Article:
Preview of Unsaid Six: The Wetness of Their Wings, by Lito Elio Porto

Wetbirds dreamt of their drying. Beneath the waves doused through and through they tumbled there for several generations – an entire history, for their species – in the way bodies tumbled when submerged, appendages not really flailing, legs heads wings and arms, but remembered as growths more akin, held closer in to the body, proprietary. An eon, two or three or several more by some reckonings passed in this manner, with all of the attendant lightenings and darkenings of the untouchable sky-screen above. Many queried themselves, how could the lightness or darkness have such a whole effect in that liquid realm, how could something not there be so there. Far fewer ventured to think the unknowable, what was the source of lightening, and was it different from the source of darkening.

The wetness was known not due to any contrast encounter not a hit of dryness, rather, because of the flatness of their feet, the lack of web on their hands, the utter uselessness of their wings. Do not for a second think that the wings could have been re-discovered, re-tooled to tread the cold molten mass. The wings in water were leaden, worse than lead, heavier toward the tips and attached to the somas as if by the slightest hardware available. This is how they knew of wetness. This is why they had evolved to be such proficient dreamers.

The wetness of their wings provided talents and visions, all born of a singular deficiency of propulsion, for glide. In the darkness, the wetness of their wings brought them closer to each other, for an entanglement more thorough of limbs and imaginings. Too inert for glide, a newer better solace was needed. One that could be kindled there wherever they were, on that spot remain. The invention thereof, like all inventions, evolved from the very graces of nature to fill an absolute void, unbearable.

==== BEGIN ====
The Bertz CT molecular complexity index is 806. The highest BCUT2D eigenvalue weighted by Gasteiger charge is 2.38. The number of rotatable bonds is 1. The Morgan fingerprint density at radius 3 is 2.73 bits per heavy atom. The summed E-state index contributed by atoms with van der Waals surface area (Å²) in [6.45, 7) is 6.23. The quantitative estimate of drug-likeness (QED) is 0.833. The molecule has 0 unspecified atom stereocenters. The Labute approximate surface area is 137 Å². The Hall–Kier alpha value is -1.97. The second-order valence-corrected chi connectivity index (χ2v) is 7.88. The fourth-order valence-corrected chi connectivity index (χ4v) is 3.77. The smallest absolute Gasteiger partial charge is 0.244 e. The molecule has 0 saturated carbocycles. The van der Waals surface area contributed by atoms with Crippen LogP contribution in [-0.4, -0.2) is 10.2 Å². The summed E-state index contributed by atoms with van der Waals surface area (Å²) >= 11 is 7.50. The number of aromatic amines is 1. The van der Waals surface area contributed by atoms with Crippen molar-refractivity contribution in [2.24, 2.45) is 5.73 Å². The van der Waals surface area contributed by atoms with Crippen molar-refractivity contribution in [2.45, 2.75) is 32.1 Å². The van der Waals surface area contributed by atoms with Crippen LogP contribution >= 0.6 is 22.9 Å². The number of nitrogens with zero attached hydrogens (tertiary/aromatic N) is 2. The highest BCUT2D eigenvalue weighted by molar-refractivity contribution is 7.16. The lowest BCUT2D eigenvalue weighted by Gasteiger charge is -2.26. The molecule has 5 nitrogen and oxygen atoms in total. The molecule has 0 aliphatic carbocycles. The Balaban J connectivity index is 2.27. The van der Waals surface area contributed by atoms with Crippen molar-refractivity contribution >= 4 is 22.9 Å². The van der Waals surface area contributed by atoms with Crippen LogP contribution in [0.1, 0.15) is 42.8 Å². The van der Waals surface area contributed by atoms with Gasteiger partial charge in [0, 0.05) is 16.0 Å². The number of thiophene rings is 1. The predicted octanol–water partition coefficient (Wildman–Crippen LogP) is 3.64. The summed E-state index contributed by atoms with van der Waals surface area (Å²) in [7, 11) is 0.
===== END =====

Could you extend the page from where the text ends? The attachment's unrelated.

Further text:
Once every generation, usually, the liquid medium of their lives would boil. Not merely in degrees of temperature, but in measures of tumult and turbulence, in terms of poisons or in regards to debris, war would occur. War the only kind of war without a face in opposition. These onslaughts of self unto self would bludgeon the bones without a blink’s worth of notice. That is how internal. The poisons would cramp the liver and kidneys even before the dormant taste buds would be roused from their intermittent slumber. The turbulence would rattle their memories to the point that every other became a version of the same aversion, grimaced and unnerved. And so on.

At no other times would their dreams be so ecstatic, vivid, interrupted. At no other times would they so crave the entanglement, and at no other times was the entanglement so unsatisfying, still needed. At no other times would their wings seem so misplaced. And yet there they remained, wetbirds submerged, subjects of the listless ways of the waves and tides.

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